McKesson exec Rohit Prabhakar’s personal experience gives an added meaning to “customer life cycle.”
“Customer obsession” is one of the most popular buzz-phrases, denoting an approach that places customer satisfaction and a great customer experience above everything.
The reason: a happy customer can become a loyal customer. Per Bain & Company, a five-percent increase in customer retention can boost profits from 25 to 95 percent.
As Head of Digital Marketing Strategies and Marketing Technologies for medical distributor McKesson, Rohit Prabhakar is very aware of how digital marketers try to satisfy him as a customer.
An essential component of Prabhakar the customer (who is speaking at our MarTech conference next week) is that he and his wife have two children, aged six years old and six months old.
“There are lots of sites where you sign up” when you have a newborn, he observed. Most of them, he added, just send generic discount coupons to get you to buy baby-related products.
“But there is one site,” he said, preferring to leave it unnamed, where his wife signed up nine months before the youngest baby came. They subsequently sent regular emails timed to the parents’ journey through the pregnancy, continuing now in the early months of the child’s life.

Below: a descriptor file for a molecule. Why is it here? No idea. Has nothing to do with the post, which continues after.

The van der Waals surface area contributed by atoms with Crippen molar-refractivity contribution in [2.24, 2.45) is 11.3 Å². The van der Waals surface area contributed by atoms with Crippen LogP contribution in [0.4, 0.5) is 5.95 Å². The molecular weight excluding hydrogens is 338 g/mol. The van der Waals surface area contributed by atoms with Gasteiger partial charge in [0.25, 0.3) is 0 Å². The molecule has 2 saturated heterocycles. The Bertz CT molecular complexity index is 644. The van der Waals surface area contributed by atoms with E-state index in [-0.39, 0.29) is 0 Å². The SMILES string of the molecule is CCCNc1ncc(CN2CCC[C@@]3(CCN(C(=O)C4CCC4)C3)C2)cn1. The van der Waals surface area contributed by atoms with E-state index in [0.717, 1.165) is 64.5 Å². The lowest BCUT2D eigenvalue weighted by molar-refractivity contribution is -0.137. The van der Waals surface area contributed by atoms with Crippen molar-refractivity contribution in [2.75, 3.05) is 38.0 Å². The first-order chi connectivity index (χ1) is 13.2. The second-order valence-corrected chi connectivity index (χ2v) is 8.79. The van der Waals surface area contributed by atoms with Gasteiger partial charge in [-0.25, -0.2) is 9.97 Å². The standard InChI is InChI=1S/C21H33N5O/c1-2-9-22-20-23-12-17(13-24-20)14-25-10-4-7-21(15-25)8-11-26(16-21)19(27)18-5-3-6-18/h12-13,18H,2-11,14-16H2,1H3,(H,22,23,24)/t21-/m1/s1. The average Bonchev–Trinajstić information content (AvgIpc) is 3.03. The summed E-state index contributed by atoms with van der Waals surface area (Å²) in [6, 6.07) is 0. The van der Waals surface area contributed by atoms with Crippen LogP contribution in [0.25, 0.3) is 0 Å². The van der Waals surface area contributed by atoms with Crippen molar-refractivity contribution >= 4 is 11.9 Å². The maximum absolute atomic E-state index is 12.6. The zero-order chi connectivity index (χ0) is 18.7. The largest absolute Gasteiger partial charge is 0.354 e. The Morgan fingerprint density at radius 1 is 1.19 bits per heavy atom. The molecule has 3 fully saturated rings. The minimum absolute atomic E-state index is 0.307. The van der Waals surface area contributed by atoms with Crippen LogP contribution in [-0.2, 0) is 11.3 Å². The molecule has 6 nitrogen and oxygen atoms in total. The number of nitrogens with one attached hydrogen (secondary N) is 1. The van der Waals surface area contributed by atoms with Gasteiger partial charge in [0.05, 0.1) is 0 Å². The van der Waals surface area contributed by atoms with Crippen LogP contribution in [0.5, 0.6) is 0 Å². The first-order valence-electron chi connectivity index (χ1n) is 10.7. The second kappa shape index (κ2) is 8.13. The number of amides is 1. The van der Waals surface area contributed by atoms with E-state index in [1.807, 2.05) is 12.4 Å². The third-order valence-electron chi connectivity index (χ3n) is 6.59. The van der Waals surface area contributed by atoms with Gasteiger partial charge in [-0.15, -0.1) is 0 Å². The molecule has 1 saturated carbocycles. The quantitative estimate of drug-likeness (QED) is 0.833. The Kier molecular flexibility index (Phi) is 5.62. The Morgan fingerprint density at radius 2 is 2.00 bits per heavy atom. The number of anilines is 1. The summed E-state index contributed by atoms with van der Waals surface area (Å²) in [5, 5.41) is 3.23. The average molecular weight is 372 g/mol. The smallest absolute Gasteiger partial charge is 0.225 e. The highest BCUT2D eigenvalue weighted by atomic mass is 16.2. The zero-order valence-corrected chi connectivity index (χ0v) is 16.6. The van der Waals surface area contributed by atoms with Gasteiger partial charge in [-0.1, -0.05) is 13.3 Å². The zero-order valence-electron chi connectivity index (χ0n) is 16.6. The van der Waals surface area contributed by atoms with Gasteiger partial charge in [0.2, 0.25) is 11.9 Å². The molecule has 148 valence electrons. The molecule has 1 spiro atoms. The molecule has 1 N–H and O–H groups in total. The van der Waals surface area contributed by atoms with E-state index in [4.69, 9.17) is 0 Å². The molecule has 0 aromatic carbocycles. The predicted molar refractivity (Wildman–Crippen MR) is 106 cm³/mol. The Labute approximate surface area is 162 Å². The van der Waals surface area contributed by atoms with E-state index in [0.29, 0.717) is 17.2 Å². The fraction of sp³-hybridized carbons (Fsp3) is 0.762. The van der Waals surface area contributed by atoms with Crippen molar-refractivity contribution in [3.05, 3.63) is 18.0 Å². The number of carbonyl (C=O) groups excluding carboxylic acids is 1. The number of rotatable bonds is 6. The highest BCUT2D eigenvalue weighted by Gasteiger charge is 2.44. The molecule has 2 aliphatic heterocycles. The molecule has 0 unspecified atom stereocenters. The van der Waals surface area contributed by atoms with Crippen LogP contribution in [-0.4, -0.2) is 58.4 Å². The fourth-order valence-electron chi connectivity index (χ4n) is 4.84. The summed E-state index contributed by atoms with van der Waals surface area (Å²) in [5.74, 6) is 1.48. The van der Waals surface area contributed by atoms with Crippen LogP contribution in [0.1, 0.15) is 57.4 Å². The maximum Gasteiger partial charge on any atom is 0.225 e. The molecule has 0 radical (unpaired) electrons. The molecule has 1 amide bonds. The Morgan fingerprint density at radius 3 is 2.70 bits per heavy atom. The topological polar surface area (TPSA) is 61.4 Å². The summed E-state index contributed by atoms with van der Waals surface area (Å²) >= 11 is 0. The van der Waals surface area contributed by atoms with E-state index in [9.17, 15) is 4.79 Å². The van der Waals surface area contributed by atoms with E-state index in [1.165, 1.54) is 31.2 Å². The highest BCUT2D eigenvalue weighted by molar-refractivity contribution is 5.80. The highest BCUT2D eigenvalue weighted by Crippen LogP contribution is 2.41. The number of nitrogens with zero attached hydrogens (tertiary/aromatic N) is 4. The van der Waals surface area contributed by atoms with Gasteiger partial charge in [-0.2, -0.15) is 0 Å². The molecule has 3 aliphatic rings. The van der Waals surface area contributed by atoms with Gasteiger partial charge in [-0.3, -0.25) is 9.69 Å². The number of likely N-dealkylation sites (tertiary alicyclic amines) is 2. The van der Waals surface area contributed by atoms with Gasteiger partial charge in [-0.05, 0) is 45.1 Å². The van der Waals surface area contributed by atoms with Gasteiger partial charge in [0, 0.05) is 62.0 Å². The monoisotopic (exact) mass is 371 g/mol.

“My wife is glued to the emails,” he noted, since they reflect her rapidly changing needs and frame of mind, and, connected by their timely relevance, she pays attention to the site’s offers of products.
“They have an emotional engagement” that speak to his wife’s states of mind, Prabhakar said, a synchronicity that supports his first rule for customer obsession: “Know your customer.”
Or, as Forrester Research puts it:
“Simply put, customers expect consistent and high-value in-person and digital experiences. They don’t care if building these experiences is hard or requires a complex, multifunction approach from across your business. They want immediate value and will go elsewhere if you can’t provide it.”
For the customer-obsessed, it’s all about a high level of customer experience to keep the customer happy.
This focus, Prabhakar said, can drive how your choose your marketing technologies. With this orientation, you can better see what you’ll need. At the highest level, he said, they are:
- ways to get data about your customers’ needs, preferably in alignment with their changing life needs;
- ways to bring the data together into a single portrait;
- content that addresses their needs, and the means to re-use it;
- tools — such as content management systems, social management or email marketing — to deliver the content at the right time;
- personalization and A/B testing; and
- ways to get customer feedback from social communities and elsewhere, since customer satisfaction-focused brands don’t stop at sales.
There are lots of ways to visualize how experience-obsessed brands can satisfy their customers throughout the “customer life cycle,” a term that often refers to a customer’s progression through the funnel.
But in Prabhakar’s case, viscerally understanding “customer life cycle” only required a new baby.
(Some images used under license from Shutterstock.com.)